Notwithstanding the fact that these and other smaller, but equally important, traffic and infrastructure improvement projects constitute the short-term component of a long-term national roads plan, the bigger picture so to speak, with regards to the development of roads for 2008/09 and beyond, will also include major enhancements, such as the development of an airport expressway (Esterley Tibbetts Highway to Owen Roberts Airport) and an examination of the viability of a ‘Park and Ride’ system for George Town.

The 2008/09 financial year will see the introduction of the use road safety cameras which are an important safety initiative and law enforcement’s latest innovative technology, specifically designed to slow the speed of traffic subsequently reducing the occurrence of collisions, resultant injuries and fatalities while simultaneously assisting in transforming motorists’ attitudes towards speeding.

It is this Government’s intention to complete a coastal protection programme in Bodden Town (which will include road protection and protection of the cemeteries in Bodden Town), to ensure that should another major hurricane hit the Cayman Islands that the people of Eastern Districts are not cut off from the rest of the island and to prevent the remains of our loved ones from being disinterred. Development of flood-protection measures for flood-prone areas, Island-wide will continue once funding is in place.

Additionally, the Savannah Gulley Flood Protection wall will be completed prior to the beginning of the next Hurricane Season. This much needed initiative will offer a great relief to the residents of this vivinity and to the motoring public that traverses this area regularly.

Madam Speaker, a peaceful environment is an essential element which underpins all aspects of development and this Government has remained committed to the imperative of law enforcement and public safety. Accordingly, it will come as no surprise that a high degree of attention is being paid to building partnerships with the community in the fight against crime so that we may continue to safely walk down our streets, travel our highways and sleep safely in our houses.

  • In the 2008/09 financial year the RCIPS, Fire Service and Emergency Medical Service’s capabilities to respond to the Eastern Districts in Grand Cayman will be dramatically increased due to the completion of the Bodden Town Emergency Response Centre. This will include state-of-the-art facilities and equipment as well as a complement of over 75 trained and qualified officers and staff within the respective agencies.
  • The Country’s Border Security will be greatly enhanced in the 2008/09 financial year by the delivery of 4 new marine vessels, the construction of the new Drugs Task Force Marine Base as well as an increased complement of Police, Immigration and Customs Officers who will receive special training to effectively and efficiently protect our shores.
  • In the 2008/09 financial year the construction of the National Emergency Operations Centre will commence which will house the newly formed Hazard Management Cayman Islands, the 911 Emergency Communication and Electronic Monitoring Services, the Met Office as well as the Office of Telecommunications which is scheduled for completion in 2009/10.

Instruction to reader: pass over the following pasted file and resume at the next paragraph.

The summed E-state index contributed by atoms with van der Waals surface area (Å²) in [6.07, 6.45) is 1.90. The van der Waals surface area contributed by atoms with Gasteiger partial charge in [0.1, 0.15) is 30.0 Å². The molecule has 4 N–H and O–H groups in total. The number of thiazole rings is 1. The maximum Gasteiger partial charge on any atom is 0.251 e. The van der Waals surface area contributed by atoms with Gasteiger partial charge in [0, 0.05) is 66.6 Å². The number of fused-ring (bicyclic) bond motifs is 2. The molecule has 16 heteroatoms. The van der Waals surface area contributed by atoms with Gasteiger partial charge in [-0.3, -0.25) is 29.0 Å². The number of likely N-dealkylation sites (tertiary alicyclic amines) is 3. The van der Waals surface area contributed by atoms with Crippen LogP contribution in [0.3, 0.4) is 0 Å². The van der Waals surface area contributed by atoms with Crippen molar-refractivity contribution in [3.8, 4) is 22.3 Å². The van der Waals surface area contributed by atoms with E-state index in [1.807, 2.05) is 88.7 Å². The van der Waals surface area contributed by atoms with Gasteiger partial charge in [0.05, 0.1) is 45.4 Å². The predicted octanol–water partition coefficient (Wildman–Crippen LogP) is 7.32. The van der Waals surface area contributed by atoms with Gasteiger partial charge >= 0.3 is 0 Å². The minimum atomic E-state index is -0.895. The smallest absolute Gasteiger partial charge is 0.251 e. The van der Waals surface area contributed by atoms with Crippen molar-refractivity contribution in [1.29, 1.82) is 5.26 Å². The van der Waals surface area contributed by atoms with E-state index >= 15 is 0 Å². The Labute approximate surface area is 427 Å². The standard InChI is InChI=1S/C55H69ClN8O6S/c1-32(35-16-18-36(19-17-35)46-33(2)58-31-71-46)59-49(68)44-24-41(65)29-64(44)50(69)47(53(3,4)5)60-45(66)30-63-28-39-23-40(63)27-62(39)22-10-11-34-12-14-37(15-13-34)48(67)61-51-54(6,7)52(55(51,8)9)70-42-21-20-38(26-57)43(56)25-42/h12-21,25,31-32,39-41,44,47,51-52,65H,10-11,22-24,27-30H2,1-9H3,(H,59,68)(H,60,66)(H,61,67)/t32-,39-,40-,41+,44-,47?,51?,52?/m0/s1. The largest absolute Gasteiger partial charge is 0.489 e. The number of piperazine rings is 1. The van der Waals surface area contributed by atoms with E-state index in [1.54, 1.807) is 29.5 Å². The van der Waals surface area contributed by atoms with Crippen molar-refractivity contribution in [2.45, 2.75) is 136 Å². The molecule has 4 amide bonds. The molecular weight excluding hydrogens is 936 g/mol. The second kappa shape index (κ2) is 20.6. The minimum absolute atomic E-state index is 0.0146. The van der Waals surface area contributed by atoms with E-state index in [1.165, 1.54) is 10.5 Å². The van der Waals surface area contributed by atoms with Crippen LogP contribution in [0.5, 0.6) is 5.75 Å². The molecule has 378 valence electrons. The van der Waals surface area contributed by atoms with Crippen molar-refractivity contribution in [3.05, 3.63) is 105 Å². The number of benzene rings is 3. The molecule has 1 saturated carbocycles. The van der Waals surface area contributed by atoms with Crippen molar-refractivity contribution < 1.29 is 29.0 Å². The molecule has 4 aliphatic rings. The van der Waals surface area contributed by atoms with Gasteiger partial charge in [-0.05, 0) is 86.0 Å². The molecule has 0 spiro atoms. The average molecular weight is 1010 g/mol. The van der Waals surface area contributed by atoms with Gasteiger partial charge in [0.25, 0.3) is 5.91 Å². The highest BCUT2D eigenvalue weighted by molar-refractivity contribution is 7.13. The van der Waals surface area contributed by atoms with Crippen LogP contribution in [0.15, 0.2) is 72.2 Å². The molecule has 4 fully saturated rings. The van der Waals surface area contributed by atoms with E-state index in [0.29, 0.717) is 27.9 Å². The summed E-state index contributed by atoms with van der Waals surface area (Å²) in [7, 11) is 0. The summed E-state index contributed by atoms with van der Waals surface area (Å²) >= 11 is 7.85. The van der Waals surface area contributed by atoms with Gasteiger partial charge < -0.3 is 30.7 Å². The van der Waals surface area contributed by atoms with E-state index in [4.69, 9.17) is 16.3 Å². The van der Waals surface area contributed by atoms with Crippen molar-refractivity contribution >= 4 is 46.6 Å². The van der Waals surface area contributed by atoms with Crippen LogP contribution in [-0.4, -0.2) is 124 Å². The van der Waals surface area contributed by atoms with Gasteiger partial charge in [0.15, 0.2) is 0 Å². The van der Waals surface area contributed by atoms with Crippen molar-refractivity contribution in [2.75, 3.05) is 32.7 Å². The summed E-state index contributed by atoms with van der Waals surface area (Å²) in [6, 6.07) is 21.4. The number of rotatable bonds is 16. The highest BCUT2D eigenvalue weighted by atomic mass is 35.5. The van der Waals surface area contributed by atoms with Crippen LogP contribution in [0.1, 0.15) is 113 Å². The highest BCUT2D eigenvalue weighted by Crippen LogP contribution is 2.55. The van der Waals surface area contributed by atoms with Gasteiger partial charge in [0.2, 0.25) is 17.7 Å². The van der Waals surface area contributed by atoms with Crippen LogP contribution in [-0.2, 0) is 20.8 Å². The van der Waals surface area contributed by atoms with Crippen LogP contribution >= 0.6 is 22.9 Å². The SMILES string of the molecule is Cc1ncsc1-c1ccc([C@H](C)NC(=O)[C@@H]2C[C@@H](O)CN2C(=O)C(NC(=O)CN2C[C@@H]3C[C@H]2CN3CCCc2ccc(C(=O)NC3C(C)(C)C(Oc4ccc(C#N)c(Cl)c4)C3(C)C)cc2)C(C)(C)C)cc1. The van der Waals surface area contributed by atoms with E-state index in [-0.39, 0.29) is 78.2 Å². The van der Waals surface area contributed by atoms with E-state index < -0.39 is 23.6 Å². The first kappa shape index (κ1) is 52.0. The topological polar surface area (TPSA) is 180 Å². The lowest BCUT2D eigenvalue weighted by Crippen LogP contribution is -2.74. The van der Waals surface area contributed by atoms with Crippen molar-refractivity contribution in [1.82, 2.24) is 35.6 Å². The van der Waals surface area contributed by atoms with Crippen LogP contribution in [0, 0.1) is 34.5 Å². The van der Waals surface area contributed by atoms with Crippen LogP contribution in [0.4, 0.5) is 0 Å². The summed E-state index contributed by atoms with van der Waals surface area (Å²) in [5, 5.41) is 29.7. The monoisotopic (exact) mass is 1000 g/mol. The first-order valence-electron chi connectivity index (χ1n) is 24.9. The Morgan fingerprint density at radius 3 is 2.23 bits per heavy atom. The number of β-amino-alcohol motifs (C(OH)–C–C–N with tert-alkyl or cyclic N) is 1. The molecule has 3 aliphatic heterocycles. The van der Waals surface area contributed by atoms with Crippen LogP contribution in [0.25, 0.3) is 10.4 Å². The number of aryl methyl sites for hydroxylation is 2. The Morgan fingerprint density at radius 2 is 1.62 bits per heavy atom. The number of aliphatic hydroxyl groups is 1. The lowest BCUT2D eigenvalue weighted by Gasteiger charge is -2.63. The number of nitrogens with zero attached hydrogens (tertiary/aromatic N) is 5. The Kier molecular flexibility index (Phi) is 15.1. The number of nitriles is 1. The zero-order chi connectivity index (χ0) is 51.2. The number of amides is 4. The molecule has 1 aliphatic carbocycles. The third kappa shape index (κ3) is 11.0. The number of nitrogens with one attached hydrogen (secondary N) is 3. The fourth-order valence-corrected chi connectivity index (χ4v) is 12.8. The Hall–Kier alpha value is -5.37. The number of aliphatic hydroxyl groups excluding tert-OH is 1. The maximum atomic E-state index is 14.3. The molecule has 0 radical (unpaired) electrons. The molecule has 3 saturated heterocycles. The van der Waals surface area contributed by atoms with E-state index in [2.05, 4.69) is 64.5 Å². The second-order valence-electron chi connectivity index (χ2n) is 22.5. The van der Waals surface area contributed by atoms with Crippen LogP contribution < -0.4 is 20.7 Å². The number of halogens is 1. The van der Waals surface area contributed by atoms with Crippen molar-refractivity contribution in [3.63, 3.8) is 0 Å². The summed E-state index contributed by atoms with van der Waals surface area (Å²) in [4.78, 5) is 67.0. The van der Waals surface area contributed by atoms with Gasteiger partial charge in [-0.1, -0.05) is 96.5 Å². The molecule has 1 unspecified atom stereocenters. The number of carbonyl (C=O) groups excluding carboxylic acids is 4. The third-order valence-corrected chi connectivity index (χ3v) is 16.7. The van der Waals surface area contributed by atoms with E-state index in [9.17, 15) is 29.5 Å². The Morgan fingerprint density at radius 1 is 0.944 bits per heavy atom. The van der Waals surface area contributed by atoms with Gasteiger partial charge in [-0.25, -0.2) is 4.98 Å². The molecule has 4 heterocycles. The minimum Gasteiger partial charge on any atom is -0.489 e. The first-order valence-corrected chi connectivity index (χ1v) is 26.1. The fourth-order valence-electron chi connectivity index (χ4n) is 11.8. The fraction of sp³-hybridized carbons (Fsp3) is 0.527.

Madam Speaker, it is often said that Cayman Brac and Little Cayman are sometimes left behind when it comes to investing in social and infrastructural development. That is clearly not the case under the PPM government.

Whilst we must remain cognizant that not everything that happens in Grand Cayman is suitable, or even necessary for the Sister Islands, several of the initiatives being undertaken here are also being undertaken, as appropriate, in those locations.

With respect to Cayman Brac, the Sister Islands Affordable housing Programme which includes six homes and a recreational park for use by residents is well under way, and construction is expected to be complete by 2008.

The opening of the UCCI Brac satellite campus, expected in January 2008, will be the first tertiary education facility on the Sister Islands.

Funds have been allocated for the purchase of land on the Bluff for a new high school and construction is underway on a FIFA regulated sports complex.

Additionally, a new public daycare facility has been competed and the Aston Rutty Centre now has improved hurricane shelter capabilities as well as a new medical wing.

The completion of the new wing at the Kirkconnell Community Care Centre and redeployment of staff means that the Centre can now provide accommodations for an additional 16 persons, bringing a new level of comfort and care to elderly persons resident on our Sister Island.

I wish to thank Mr. Linton Tibbetts, OBE for his funding of the entire cost of the new wing, and I am sure all of Cayman Brac would wish to do the same.

In the 2008/09 financial year, design and conceptual drawings will be complete for a new tri-purpose facility in Cayman Brac which will house a new Immigration, Police and Domestic Fire Department.